Facebook, YouTube Overrun With Bogus Cancer-Treatment Claims

par THE WALL STREET JOURNAL | le 5 juillet 2019


Tech platforms are tweaking their algorithms and cutting off advertising for pages, videos promoting scientifically dubious information

Facebook Inc. and YouTube are being flooded with scientifically dubious and potentially harmful information about alternative cancer treatments, which sometimes gets viewed millions of times, a Wall Street Journal examination found.

Now, the companies say they are taking steps to curb such accounts. Facebook last month changed its News Feed algorithms to reduce promotion of posts promising miracle cures or flogging health services, a move that will reduce the number of times they pop up in user feeds, the company says. Some of the affected posts involve a supplement salesman who promotes baking-soda injections as part of cancer treatment.

“Misleading health content is particularly bad for our community,” Facebook said in a blog post announcing the moves.

Alphabet Inc.’s YouTube has been cutting off advertising for bogus cancer-treatment channels, a spokesman said. It is working with medical doctors to identify content promoting unproven claims and medical conspiracy theories and has tweaked its algorithms to reduce the number of times these dubious videos are presented to users.

Facebook and YouTube detailed their recent actions on cancer-related content after the Journal presented them with its findings. Widespread misinformation sometimes appeared alongside ads, videos or pages for proven treatments, the Journal found.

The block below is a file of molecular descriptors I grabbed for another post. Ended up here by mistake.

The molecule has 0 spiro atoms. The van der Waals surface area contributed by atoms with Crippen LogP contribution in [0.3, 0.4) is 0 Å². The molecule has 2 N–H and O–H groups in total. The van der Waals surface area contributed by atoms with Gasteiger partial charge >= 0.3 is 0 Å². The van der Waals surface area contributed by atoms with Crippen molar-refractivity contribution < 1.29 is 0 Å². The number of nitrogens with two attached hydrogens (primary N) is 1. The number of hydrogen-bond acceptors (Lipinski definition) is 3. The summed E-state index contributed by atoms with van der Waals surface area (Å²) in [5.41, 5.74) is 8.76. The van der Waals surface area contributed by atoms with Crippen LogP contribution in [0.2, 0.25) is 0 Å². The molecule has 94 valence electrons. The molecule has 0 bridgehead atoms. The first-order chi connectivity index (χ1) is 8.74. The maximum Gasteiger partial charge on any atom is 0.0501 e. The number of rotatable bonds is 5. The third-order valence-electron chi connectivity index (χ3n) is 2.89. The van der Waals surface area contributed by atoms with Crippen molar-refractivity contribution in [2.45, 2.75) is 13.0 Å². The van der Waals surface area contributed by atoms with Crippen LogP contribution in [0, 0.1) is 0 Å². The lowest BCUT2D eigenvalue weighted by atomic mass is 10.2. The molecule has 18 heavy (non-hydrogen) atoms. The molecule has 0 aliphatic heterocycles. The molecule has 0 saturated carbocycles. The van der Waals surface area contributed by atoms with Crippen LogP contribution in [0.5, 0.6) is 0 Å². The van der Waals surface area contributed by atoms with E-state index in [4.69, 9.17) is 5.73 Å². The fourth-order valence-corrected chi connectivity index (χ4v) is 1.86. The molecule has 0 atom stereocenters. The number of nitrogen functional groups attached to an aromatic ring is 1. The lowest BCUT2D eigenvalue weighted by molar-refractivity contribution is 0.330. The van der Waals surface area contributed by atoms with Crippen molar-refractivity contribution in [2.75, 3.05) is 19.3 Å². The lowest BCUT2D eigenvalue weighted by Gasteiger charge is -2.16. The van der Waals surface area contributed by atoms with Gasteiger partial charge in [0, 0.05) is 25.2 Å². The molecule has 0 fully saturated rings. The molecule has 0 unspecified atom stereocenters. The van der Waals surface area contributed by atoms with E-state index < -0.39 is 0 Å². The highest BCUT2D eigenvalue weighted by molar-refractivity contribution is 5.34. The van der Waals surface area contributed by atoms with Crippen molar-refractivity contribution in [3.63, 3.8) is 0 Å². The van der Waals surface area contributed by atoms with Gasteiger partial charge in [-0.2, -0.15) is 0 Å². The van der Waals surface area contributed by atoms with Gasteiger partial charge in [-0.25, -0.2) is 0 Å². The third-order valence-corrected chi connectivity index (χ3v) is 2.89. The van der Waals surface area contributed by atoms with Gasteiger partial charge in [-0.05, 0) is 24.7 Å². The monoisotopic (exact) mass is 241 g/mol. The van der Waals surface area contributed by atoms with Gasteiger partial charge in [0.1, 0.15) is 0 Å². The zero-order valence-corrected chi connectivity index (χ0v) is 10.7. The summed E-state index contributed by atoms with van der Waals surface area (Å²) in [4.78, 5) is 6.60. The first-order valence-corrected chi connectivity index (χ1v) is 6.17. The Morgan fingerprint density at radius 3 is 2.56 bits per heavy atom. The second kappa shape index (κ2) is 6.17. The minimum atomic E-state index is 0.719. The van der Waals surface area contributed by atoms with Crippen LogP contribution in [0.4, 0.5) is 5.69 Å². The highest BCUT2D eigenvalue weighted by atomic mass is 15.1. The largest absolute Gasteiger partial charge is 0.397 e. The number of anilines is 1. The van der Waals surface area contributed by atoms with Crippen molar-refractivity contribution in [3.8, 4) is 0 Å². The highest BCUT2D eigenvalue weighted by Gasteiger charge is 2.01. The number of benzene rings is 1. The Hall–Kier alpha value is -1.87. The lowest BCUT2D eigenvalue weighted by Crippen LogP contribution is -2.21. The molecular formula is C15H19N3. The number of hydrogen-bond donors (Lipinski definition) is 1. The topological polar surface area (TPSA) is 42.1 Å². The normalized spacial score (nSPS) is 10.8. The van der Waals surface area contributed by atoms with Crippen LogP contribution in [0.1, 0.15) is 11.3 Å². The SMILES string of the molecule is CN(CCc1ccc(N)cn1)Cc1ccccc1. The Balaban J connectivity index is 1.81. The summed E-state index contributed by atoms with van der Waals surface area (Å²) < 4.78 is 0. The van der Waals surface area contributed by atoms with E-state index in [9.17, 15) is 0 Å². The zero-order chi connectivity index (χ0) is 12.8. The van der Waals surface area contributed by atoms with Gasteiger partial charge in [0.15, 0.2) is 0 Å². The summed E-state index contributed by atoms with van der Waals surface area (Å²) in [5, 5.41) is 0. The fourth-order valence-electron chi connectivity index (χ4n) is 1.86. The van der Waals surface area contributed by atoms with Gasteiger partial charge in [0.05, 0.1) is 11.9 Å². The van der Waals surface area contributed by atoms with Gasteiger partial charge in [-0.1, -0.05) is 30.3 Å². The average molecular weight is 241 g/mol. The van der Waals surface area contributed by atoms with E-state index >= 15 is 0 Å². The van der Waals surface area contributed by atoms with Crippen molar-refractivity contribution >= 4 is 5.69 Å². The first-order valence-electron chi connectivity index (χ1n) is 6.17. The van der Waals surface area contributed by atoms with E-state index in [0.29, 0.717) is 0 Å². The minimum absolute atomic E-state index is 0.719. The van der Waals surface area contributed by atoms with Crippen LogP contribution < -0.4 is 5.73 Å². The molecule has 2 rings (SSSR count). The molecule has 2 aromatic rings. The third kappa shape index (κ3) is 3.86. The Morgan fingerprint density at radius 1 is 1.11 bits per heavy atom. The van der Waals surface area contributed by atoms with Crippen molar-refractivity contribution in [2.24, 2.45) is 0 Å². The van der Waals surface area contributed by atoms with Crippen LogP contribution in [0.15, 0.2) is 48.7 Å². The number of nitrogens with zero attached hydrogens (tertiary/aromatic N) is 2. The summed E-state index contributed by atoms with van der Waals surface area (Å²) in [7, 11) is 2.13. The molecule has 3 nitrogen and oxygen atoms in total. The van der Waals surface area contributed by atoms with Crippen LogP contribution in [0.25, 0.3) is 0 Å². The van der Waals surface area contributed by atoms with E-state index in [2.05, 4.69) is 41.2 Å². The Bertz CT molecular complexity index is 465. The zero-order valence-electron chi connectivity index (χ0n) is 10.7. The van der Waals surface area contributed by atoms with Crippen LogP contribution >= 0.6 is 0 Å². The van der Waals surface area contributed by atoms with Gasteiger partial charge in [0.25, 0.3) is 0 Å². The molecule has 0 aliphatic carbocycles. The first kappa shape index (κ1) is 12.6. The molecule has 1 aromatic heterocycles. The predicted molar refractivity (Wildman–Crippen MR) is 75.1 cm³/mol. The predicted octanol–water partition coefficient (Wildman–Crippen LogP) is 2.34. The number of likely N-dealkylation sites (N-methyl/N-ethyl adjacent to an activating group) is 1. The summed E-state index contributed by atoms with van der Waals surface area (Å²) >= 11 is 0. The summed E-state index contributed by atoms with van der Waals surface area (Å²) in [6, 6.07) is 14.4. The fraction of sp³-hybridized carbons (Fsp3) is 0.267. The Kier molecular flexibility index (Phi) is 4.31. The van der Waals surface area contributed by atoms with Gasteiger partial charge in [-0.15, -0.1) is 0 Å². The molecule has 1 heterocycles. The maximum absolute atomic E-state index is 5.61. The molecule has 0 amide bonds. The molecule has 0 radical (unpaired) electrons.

Medical snake oil is an age-old problem, but the internet has dramatically extended the reach of bad actors peddling fixes for complex conditions that don’t always have cures. The amount of misinformation is so extensive—and publishing on tech platforms so easy—that it can be hard to weed out. Patients come to appointments armed with information they have found online, some of it inaccurate, doctors say. Purveyors of misinformation inflate results from early laboratory studies for remedies that haven’t been tested in humans, for instance.

“The granule of truth behind some of these can be very persuasive and can be manipulated by people who are trying to sell,” said Fumiko Chino, a Duke Cancer Institute oncologist. Patients aren’t relying on a single source; there are a multitude of sites and social-media accounts promoting misinformation, she and other doctors said.

The two tech giants’ efforts are part of a broader move by Silicon Valley to police health-related content on platforms, and it is becoming as thorny an issue for the industry as its efforts to tackle hate speech, which has sparked complaints about censorship and political bias.